“But it was also established that in British Columbia the strain of PRV that is present here is of lower genetic variability and of lower virulence in Atlantic salmon relative to PRV infected Atlantic salmon in Norway," Olivier said. "So it means that it doesn’t seem to have the same effect in our Atlantic salmon here in B.C. than it does in Norway.”
The panel also concluded that PRV is “ubiquitous or highly prevalent” in farmed Atlantic and Chinook salmon in B.C. Olivier said high viral loads of PRV can cause “minor to moderate lesions but no fish mortalities, nor clinical signs, nor anemia has been observed.”
“There is currently no evidence to suggest that PRV-1 causes disease or mortality in sockeye salmon,” Olivier said.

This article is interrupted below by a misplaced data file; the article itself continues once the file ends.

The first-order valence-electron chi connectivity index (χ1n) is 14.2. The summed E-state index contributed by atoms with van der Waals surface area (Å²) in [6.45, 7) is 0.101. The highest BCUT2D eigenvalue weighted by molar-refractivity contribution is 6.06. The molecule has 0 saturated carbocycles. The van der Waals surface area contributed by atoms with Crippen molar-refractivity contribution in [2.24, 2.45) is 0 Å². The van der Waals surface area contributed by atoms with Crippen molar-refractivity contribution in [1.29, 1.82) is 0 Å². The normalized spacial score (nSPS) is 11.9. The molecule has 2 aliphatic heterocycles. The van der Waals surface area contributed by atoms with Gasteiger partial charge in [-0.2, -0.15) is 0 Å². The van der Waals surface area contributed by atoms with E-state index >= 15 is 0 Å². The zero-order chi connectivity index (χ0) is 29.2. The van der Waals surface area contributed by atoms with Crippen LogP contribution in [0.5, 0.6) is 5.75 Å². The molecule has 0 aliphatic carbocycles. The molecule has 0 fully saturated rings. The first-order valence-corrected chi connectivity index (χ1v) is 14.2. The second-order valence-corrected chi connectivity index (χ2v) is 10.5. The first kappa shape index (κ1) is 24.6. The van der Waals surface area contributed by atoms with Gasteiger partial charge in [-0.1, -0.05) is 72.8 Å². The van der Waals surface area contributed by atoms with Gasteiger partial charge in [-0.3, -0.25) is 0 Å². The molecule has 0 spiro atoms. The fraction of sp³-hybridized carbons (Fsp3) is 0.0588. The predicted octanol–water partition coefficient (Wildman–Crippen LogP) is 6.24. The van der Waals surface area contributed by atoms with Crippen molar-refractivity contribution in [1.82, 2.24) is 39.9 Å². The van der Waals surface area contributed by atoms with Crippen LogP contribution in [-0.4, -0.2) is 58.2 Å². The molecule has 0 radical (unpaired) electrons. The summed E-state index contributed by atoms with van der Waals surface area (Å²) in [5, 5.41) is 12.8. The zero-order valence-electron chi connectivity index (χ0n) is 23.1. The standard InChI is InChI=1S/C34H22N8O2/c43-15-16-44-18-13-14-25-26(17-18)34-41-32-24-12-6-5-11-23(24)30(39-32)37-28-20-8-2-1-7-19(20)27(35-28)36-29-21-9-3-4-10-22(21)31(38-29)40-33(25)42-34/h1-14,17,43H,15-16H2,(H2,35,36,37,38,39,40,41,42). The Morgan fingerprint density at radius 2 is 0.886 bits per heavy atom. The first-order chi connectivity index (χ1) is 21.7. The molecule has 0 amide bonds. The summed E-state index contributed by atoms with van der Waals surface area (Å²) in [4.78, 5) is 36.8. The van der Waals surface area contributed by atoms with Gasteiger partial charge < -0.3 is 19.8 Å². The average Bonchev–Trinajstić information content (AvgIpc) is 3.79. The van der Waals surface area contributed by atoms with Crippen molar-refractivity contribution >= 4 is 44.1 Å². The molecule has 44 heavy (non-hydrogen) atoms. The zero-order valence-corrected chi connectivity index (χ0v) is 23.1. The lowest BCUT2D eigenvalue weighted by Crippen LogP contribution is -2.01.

But because no documentation was provided, it’s not clear what studies Olivier was referencing.
He may have been referring to a study by a team of scientists from DFO’s Pacific Biological Research Station, which tried to induce HSMI in healthy fish by exposing them to it.
In that study, led by Kyle Garver, who heads DFO’s Virology Research Program, tissue from Chinook that had been diagnosed with HSMI was homogenized and injected into healthy Chinook, Atlantic and sockeye salmon in an attempt to induce the disease. Healthy fish were also exposed to HSMI through co-habitation with fish exhibiting HSMI symptoms.
After more than 20 weeks, none of fish exposed to HSMI infected tissue developed any symptoms of HSMI, despite having high viral loads of PRV.
Morton’s research suggests the PRV virus was introduced to B.C. from Norway via Atlantic salmon. Other research suggests the virus predates fish farms and may be endemic.
In this week's ruling, the Federal Court acknowledged that the science to date is unsettled. But until it is settled, the court ruled the precautionary principle should apply, and ordered DFO to amend policies so that smolts raised in hatcheries must be tested for PRV before they can be transferred to the ocean.